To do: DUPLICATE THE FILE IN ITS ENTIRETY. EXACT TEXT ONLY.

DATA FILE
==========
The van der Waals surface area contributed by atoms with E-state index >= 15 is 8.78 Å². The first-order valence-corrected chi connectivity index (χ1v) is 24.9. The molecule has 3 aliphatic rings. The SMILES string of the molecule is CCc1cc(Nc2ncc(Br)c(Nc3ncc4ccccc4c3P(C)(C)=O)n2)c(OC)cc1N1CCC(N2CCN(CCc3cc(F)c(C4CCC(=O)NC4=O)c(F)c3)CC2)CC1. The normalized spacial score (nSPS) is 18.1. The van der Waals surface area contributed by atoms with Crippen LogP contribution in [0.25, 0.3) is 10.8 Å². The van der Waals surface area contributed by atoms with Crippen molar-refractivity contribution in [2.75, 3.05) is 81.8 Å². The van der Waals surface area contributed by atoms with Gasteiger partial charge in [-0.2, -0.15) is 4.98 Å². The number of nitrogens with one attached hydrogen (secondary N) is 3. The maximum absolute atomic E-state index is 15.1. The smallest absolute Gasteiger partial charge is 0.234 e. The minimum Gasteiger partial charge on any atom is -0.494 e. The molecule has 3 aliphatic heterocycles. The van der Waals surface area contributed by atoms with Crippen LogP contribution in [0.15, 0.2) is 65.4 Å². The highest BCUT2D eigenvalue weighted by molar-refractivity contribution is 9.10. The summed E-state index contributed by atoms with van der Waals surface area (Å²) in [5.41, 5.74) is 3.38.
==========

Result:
The van der Waals surface area contributed by atoms with E-state index >= 15 is 8.78 Å². The first-order valence-corrected chi connectivity index (χ1v) is 24.9. The molecule has 3 aliphatic rings. The SMILES string of the molecule is CCc1cc(Nc2ncc(Br)c(Nc3ncc4ccccc4c3P(C)(C)=O)n2)c(OC)cc1N1CCC(N2CCN(CCc3cc(F)c(C4CCC(=O)NC4=O)c(F)c3)CC2)CC1. The normalized spacial score (nSPS) is 18.1. The van der Waals surface area contributed by atoms with Crippen LogP contribution in [0.25, 0.3) is 10.8 Å². The van der Waals surface area contributed by atoms with Crippen molar-refractivity contribution in [2.75, 3.05) is 81.8 Å². The van der Waals surface area contributed by atoms with Gasteiger partial charge in [-0.2, -0.15) is 4.98 Å². The number of nitrogens with one attached hydrogen (secondary N) is 3. The maximum absolute atomic E-state index is 15.1. The smallest absolute Gasteiger partial charge is 0.234 e. The minimum Gasteiger partial charge on any atom is -0.494 e. The molecule has 3 aliphatic heterocycles. The van der Waals surface area contributed by atoms with Crippen LogP contribution in [0.15, 0.2) is 65.4 Å². The highest BCUT2D eigenvalue weighted by molar-refractivity contribution is 9.10. The summed E-state index contributed by atoms with van der Waals surface area (Å²) in [5.41, 5.74) is 3.38.